Posted on March 14, 2008 By Art Feierman
On the other hand, once again – the JVC is the best there is. Blacks are close enough to black that the letterboxing on movies is dark enough that you don’t even notice the bars (at least not with a good HC gray screen). This may be a solid win for the JVC, and a key reason you would spend the extra for the DLA-RS25, but that doesn’t diminish the fact that I can only think of two other projectors in the report, regardless of price, besides the RS25 (and RS35), that can beat the Epson, and those two are the less expensive JVC RS15, and the Sony VPL-VW85. The first being $5000 and the other, even more expensive. In other words, JVC – best, Epson – one of the next best choices.
In the image above (Epson is on the left in all these side-by-side comparisons), Both do pretty great blacks. In the image below, with a slightly brighter exposure, you can see that the Epson’s blacks are now noticeably lighter than the JVCs. That’s the Epson’s dynamic iris at work. With the bright shuttle in the the image below, the two projectors separate in terms of black level performance. The shuttle’s brightness is enough that the Epson’s iris can’t shut all the way down, thus the starfield and planet get a lot brighter. The JVC’s starfield only gets a little brighter due to the slightly different exposure. Thus, on dark scenes, as I’ve said, they are close. On scenes mostly dark, with some bright areas, the JVC pulls away from the Epson in performance.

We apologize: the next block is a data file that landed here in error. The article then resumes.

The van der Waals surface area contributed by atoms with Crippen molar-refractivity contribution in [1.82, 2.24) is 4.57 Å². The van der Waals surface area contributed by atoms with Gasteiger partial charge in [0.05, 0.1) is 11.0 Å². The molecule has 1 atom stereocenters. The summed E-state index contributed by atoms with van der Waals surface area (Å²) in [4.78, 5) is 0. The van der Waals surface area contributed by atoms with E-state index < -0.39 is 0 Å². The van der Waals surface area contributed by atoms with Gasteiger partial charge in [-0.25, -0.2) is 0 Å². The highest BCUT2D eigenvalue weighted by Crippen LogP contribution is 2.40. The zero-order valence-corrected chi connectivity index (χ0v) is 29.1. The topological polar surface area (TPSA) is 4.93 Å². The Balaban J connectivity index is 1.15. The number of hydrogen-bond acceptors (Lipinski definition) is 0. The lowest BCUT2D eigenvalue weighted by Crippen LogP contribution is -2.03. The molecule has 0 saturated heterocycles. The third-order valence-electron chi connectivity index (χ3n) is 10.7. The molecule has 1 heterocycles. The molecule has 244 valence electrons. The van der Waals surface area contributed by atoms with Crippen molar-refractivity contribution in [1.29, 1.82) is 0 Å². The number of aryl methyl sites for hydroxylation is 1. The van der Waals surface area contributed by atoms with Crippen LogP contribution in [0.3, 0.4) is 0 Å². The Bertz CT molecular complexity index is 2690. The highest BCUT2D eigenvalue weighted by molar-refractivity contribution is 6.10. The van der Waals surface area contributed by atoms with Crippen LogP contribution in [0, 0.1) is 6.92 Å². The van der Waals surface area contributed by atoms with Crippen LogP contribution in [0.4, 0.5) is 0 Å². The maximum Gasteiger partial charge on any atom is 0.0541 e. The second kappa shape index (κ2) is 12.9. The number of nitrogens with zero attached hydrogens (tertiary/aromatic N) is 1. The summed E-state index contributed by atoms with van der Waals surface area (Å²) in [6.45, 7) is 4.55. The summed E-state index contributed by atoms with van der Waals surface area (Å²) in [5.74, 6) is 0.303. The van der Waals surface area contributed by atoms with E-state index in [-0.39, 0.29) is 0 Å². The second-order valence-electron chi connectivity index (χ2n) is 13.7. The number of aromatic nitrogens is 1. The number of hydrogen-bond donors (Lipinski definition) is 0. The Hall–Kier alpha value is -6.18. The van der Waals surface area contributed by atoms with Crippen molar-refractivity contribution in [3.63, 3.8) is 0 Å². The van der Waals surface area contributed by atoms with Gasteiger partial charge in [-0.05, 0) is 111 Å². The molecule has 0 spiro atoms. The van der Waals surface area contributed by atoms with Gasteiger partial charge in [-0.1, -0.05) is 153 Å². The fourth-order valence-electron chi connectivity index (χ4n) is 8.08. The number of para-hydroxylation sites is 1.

Still the Epson does a pretty impressive job considering it’s less than 1/3 the price, and when you consider how excellent the JVC RS25 performs (and how easily it also beats all the other projectors around its price range).
Neither projector fits into the “very best” performance levels in terms of revealing dark shadow detail. I have to say these two are extremely close, and a tie, for all practical purposes. If you get up close and are looking
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